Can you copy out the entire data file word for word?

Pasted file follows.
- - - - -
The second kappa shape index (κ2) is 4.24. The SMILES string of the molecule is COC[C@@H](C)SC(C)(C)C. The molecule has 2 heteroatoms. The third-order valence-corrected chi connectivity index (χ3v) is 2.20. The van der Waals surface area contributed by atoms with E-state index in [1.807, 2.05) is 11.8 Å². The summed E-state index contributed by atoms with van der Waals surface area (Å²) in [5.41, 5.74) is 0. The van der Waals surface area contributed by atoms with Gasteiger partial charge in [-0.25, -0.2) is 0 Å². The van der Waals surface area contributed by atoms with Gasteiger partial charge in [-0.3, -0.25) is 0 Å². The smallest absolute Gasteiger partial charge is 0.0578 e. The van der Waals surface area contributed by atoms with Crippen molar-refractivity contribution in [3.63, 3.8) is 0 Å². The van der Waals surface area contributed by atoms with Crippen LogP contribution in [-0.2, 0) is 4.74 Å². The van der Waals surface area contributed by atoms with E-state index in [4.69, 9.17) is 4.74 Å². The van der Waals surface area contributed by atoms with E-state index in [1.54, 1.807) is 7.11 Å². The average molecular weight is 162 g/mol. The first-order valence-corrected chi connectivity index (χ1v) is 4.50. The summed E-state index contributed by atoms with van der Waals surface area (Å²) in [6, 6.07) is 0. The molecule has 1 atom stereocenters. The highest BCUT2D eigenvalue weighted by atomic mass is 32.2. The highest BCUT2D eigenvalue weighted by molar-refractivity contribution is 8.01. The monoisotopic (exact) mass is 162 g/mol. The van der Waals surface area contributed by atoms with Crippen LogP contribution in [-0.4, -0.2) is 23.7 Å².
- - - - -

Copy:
The second kappa shape index (κ2) is 4.24. The SMILES string of the molecule is COC[C@@H](C)SC(C)(C)C. The molecule has 2 heteroatoms. The third-order valence-corrected chi connectivity index (χ3v) is 2.20. The van der Waals surface area contributed by atoms with E-state index in [1.807, 2.05) is 11.8 Å². The summed E-state index contributed by atoms with van der Waals surface area (Å²) in [5.41, 5.74) is 0. The van der Waals surface area contributed by atoms with Gasteiger partial charge in [-0.25, -0.2) is 0 Å². The van der Waals surface area contributed by atoms with Gasteiger partial charge in [-0.3, -0.25) is 0 Å². The smallest absolute Gasteiger partial charge is 0.0578 e. The van der Waals surface area contributed by atoms with Crippen molar-refractivity contribution in [3.63, 3.8) is 0 Å². The van der Waals surface area contributed by atoms with Crippen LogP contribution in [-0.2, 0) is 4.74 Å². The van der Waals surface area contributed by atoms with E-state index in [4.69, 9.17) is 4.74 Å². The van der Waals surface area contributed by atoms with E-state index in [1.54, 1.807) is 7.11 Å². The average molecular weight is 162 g/mol. The first-order valence-corrected chi connectivity index (χ1v) is 4.50. The summed E-state index contributed by atoms with van der Waals surface area (Å²) in [6, 6.07) is 0. The molecule has 1 atom stereocenters. The highest BCUT2D eigenvalue weighted by atomic mass is 32.2. The highest BCUT2D eigenvalue weighted by molar-refractivity contribution is 8.01. The monoisotopic (exact) mass is 162 g/mol. The van der Waals surface area contributed by atoms with Crippen LogP contribution in [-0.4, -0.2) is 23.7 Å².